the evidence except, of course, its pungent aroma,

leapt down and away between tables
to gales of Western laughter,
our musicians switched to French, ignoring
our merriment, mostly playing sad songs
we couldn’t quite place.

But these two, our minstrels, seemed now more at ease
than in their set of transatlantic standards.
You left them crossing continents,
felt watched by countless feline eyes,
in night time camouflage,

as you crossed the courtyard to your cool, dark room.

Elvis, an encounter

Darkness over ripe Welsh meadows,
las vegas, fretted

by strings of fairy lights, solar, blue,
along May hedges, elder-greening, blossom-bursting,

by cigarette glow,

by crackling and hissing of logs from the firepit –
where folks huddle warmed by blankets, chat, whisky.

Well met by moonlight, proud incarnation,
thrusting the King’s torch, rocking ‘n rolling,

owning that suit, spritelike guest
at this night’s nuptials, starblest,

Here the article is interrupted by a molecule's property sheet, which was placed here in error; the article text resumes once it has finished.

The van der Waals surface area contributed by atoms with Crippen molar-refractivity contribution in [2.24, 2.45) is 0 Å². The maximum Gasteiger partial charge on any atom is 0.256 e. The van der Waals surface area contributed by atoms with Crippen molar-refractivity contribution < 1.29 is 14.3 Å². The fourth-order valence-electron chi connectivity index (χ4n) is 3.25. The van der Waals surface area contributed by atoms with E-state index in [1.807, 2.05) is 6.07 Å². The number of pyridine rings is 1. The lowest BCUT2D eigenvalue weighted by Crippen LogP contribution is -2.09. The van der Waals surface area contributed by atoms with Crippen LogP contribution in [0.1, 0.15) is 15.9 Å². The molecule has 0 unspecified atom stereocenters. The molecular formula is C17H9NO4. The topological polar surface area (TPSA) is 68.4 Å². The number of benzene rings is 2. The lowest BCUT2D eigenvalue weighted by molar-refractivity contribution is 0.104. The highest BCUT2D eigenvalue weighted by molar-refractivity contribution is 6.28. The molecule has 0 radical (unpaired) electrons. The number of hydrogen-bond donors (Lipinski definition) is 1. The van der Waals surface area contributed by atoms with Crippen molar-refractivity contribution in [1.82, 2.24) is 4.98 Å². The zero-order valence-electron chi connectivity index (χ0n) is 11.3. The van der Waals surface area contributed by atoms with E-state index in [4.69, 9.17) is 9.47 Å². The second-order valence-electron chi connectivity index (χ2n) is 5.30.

incandescent, lighting up
the loin-lost gaze of his admirers,

who have seen a vision, divine
and otherworldly, (in fact from Malta),

shimmying gifts – lyric, liquidity
of hip, of lip, filling full his luminous leathers.

Now, far from home, awaiting his team,
he shivers in built-up shoes –


Elvis takes his leave, cash, applause,
his black truck back,

not loving us tender yet still weaving
some chill, silvery spell,

as tail-lights reveal
sequins shed on bluebell, cow parsley and nettle
at the field gate,

our lane pitted with stardust.


He loves us tender, shares that last waltz,
is lonesome tonight, perhaps every night,
celebrates blue skies, blue birds, blueness
over cliff and rainbow. He thinks to himself
what a wunnerful world it is.

He croons in transatlantic, panEuropean
with few consonants, none of those final ones,
plays sax between his vocals, abetted,
haphazardly, by a dour Turk on keyboards.
A set for hybrid diners,

replete with sun, wine and food. There is just enough
for us to recognise, fill in the gaps,
hum along, clap. As you observe, we are mostly
in our mid and later years, the Brits and Germans
older than the rest.

There’s a team of uniformed locals, seen it,
heard it all before, all season
, who smile little,
except for those flirting with the loudest,
oldest, mostly solo matrons. Selling their souls